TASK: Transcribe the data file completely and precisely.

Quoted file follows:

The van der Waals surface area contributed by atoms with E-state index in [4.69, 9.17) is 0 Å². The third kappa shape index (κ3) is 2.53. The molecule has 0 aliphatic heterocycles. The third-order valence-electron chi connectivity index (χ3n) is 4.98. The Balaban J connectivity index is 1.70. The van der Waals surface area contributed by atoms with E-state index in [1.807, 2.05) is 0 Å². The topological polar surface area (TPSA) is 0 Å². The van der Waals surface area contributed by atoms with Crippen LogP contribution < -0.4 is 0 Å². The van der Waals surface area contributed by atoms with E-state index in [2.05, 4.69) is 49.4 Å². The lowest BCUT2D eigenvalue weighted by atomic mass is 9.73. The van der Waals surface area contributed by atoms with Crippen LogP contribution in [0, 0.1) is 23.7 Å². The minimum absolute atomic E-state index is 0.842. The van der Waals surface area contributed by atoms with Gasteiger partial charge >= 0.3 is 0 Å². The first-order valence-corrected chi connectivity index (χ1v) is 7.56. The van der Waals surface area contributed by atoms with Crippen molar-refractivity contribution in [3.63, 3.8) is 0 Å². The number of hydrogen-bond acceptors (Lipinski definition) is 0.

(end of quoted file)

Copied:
The van der Waals surface area contributed by atoms with E-state index in [4.69, 9.17) is 0 Å². The third kappa shape index (κ3) is 2.53. The molecule has 0 aliphatic heterocycles. The third-order valence-electron chi connectivity index (χ3n) is 4.98. The Balaban J connectivity index is 1.70. The van der Waals surface area contributed by atoms with E-state index in [1.807, 2.05) is 0 Å². The topological polar surface area (TPSA) is 0 Å². The van der Waals surface area contributed by atoms with Crippen LogP contribution < -0.4 is 0 Å². The van der Waals surface area contributed by atoms with E-state index in [2.05, 4.69) is 49.4 Å². The lowest BCUT2D eigenvalue weighted by atomic mass is 9.73. The van der Waals surface area contributed by atoms with Crippen LogP contribution in [0, 0.1) is 23.7 Å². The minimum absolute atomic E-state index is 0.842. The van der Waals surface area contributed by atoms with Gasteiger partial charge >= 0.3 is 0 Å². The first-order valence-corrected chi connectivity index (χ1v) is 7.56. The van der Waals surface area contributed by atoms with Crippen molar-refractivity contribution in [3.63, 3.8) is 0 Å². The number of hydrogen-bond acceptors (Lipinski definition) is 0.